Portland voters approve creating new civilian oversight board for police
The new board will investigate all city officer misconduct complaints and impose discipline in cases where infractions were found
By Everton Bailey Jr.
PORTLAND, Ore. — Portland voters approved a ballot measure Tuesday to create a new police oversight board touted as having greater powers to hold officers accountable to the public.
Measure 26-217, which will create the framework for the new, civilian-run police oversight board that would investigate all city officer misconduct complaints and impose discipline in cases where infractions were found, appears to have passed 82% to 18%, according to partial returns as of 8:05 p.m. Tuesday.
The new police oversight board is planned to replace the Independent Police Review, which along with the Police Bureau’s Internal Affairs Unit, investigates officer misconduct complaints. The existing police oversight board has drawn criticism because it can’t investigate shootings involving officers or cases in which people die in police custody, can’t make public its findings and has no say in the discipline of officers found to have committed infractions.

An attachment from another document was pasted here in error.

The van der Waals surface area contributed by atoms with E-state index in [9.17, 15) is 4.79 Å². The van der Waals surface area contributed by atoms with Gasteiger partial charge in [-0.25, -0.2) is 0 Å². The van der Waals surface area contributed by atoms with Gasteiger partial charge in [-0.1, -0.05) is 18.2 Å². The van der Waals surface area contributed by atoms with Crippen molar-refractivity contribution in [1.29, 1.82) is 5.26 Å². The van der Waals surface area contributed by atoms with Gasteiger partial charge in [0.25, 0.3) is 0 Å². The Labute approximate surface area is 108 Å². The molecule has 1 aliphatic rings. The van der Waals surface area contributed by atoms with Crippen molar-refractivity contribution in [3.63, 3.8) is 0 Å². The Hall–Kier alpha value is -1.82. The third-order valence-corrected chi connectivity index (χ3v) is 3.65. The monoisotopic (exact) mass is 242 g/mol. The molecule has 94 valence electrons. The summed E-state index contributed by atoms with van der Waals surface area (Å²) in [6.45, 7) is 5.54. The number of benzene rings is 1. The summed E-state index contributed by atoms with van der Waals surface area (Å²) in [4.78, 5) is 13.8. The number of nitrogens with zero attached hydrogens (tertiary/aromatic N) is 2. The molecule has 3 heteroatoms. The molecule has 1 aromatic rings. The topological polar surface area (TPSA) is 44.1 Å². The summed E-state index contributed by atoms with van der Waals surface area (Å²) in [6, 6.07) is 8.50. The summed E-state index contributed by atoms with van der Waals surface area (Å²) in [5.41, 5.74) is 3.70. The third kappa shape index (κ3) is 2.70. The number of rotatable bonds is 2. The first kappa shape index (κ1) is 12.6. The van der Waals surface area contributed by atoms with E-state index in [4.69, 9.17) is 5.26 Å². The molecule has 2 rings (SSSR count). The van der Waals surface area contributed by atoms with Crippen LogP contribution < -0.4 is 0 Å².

The measure will also require the board funding to be at least 5% of the Police Bureau’s budget, about $11.5 million this year. The Independent Police Review has a budget of nearly $3 million.
Opponents have questioned the legality of the new police oversight board. They have also said the proposal was rushed to the November ballot. And they say barriers such as state law, city code and the current police union contract will prevent any oversight system from being more effective than the one currently in place.
(c)2020 The Oregonian (Portland, Ore.)